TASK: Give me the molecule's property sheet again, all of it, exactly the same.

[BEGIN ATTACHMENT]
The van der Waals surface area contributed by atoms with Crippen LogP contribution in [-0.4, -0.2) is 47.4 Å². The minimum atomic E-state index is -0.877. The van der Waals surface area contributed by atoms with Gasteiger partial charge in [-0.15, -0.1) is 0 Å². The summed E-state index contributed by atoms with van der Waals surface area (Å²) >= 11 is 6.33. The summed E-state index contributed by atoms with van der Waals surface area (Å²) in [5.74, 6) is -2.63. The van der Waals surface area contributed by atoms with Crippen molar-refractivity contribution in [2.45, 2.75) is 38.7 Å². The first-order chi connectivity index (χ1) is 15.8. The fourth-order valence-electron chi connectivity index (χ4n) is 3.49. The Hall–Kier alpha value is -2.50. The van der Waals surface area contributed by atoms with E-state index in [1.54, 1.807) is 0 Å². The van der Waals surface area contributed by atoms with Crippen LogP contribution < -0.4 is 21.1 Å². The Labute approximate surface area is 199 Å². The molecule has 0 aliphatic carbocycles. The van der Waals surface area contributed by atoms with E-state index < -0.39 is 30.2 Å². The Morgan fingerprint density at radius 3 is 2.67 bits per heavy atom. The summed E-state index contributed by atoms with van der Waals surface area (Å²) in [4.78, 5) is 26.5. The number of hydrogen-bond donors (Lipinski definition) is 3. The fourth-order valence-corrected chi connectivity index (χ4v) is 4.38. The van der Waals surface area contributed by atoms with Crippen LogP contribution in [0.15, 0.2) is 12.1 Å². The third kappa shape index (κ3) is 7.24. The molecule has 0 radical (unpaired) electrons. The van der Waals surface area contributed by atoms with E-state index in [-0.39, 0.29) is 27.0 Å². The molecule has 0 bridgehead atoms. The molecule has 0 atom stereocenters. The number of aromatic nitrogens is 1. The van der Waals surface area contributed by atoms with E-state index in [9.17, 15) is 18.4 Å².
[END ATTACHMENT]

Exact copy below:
The van der Waals surface area contributed by atoms with Crippen LogP contribution in [-0.4, -0.2) is 47.4 Å². The minimum atomic E-state index is -0.877. The van der Waals surface area contributed by atoms with Gasteiger partial charge in [-0.15, -0.1) is 0 Å². The summed E-state index contributed by atoms with van der Waals surface area (Å²) >= 11 is 6.33. The summed E-state index contributed by atoms with van der Waals surface area (Å²) in [5.74, 6) is -2.63. The van der Waals surface area contributed by atoms with Crippen molar-refractivity contribution in [2.45, 2.75) is 38.7 Å². The first-order chi connectivity index (χ1) is 15.8. The fourth-order valence-electron chi connectivity index (χ4n) is 3.49. The Hall–Kier alpha value is -2.50. The van der Waals surface area contributed by atoms with E-state index in [1.54, 1.807) is 0 Å². The van der Waals surface area contributed by atoms with Crippen LogP contribution < -0.4 is 21.1 Å². The Labute approximate surface area is 199 Å². The molecule has 0 aliphatic carbocycles. The van der Waals surface area contributed by atoms with E-state index < -0.39 is 30.2 Å². The Morgan fingerprint density at radius 3 is 2.67 bits per heavy atom. The summed E-state index contributed by atoms with van der Waals surface area (Å²) in [4.78, 5) is 26.5. The number of hydrogen-bond donors (Lipinski definition) is 3. The fourth-order valence-corrected chi connectivity index (χ4v) is 4.38. The van der Waals surface area contributed by atoms with Crippen LogP contribution in [0.15, 0.2) is 12.1 Å². The third kappa shape index (κ3) is 7.24. The molecule has 0 radical (unpaired) electrons. The van der Waals surface area contributed by atoms with E-state index in [-0.39, 0.29) is 27.0 Å². The molecule has 0 bridgehead atoms. The molecule has 0 atom stereocenters. The number of aromatic nitrogens is 1. The van der Waals surface area contributed by atoms with E-state index in [9.17, 15) is 18.4 Å².